A short course of a corticosteroid could supplant nonsteroidal anti-inflammatory drugs (NSAIDs) as the medication of choice for the treatment of gout, a Dutch team suggests. Prednisolone proved as effective as naproxen in their clinical trial, while averting the GI, renal, and cardiovascular complications that NSAIDs can entail.

About 40% of upper GI bleeding events are attributable to NSAIDs, the researchers note, with the highest risk apparent during the first week of use. “The drawbacks of NSAIDs are especially important in cases of gout because patients are at high risk for the GI side effects,” the researchers write. “Most of them are middle-aged or elderly, and many have comorbid renal and cardiovascular diseases.”

Hein J.E.M. Janssens, MD, of Radboud University Nijmegen Medical Center in the Netherlands led the team, which treated 120 gout patients in primary care. Half were randomly assigned to receive prednisolone 35 mg once a day. The other half were given naproxen 500 mg twice a day.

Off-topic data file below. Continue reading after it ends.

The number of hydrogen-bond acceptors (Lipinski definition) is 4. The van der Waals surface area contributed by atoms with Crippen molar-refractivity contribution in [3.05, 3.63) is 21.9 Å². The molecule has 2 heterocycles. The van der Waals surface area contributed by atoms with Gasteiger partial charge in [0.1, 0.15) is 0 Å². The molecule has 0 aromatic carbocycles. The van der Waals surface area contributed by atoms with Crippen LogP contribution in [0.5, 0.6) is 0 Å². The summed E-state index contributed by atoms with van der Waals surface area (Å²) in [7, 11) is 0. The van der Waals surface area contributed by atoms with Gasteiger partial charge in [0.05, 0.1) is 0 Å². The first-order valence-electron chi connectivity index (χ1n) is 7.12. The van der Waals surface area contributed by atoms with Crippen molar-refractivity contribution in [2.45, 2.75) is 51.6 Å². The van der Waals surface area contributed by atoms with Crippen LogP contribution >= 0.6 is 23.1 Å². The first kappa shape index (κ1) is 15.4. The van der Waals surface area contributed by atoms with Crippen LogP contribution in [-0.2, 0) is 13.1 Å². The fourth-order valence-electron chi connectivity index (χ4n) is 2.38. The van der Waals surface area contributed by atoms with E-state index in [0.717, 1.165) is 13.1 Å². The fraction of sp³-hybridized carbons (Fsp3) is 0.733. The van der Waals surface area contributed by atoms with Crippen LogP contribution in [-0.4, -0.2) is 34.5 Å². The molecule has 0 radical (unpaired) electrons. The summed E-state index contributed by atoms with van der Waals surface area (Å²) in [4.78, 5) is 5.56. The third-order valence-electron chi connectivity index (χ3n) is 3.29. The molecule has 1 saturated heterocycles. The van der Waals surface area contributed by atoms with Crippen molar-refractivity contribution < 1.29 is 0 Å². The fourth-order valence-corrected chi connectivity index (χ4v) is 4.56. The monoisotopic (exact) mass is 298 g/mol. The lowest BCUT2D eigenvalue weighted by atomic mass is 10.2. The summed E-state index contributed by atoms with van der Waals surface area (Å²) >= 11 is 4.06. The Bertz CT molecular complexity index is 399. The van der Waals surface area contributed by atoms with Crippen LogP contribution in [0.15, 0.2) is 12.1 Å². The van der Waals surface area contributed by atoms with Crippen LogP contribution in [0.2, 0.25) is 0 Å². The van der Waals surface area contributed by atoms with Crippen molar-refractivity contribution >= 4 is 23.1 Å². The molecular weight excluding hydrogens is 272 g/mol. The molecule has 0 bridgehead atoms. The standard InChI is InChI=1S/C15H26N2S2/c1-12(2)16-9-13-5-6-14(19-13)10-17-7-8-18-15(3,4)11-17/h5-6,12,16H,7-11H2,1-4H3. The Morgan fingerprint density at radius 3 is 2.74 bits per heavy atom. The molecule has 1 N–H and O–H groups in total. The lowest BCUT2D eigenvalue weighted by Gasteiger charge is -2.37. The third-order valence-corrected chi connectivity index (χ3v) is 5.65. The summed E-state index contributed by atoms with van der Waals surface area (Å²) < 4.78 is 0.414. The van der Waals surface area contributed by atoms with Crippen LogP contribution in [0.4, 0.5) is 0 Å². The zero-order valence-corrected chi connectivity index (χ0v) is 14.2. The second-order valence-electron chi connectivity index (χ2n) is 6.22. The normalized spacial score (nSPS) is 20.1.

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Using a visual analog scale that ranged from 0 to 100 mm, the researchers assessed the patients’ pain. After 90 hours, the pain scores fell 44.7 mm in the prednisolone group and 46.0 mm in the naproxen group, “suggesting equivalence” over the four days of treatment. Adverse effects were similar and minor, resolving within three weeks (Lancet. 2008;371:1854-1860).  

Long-term use of corticosteroids is associated with osteoporosis, fluid retention, and hyperglycemia, but these side effects are not an issue in a short course of treatment, the researchers point out.

“The present study provides a strong argument to consider prednisolone as a first treatment option,” they conclude.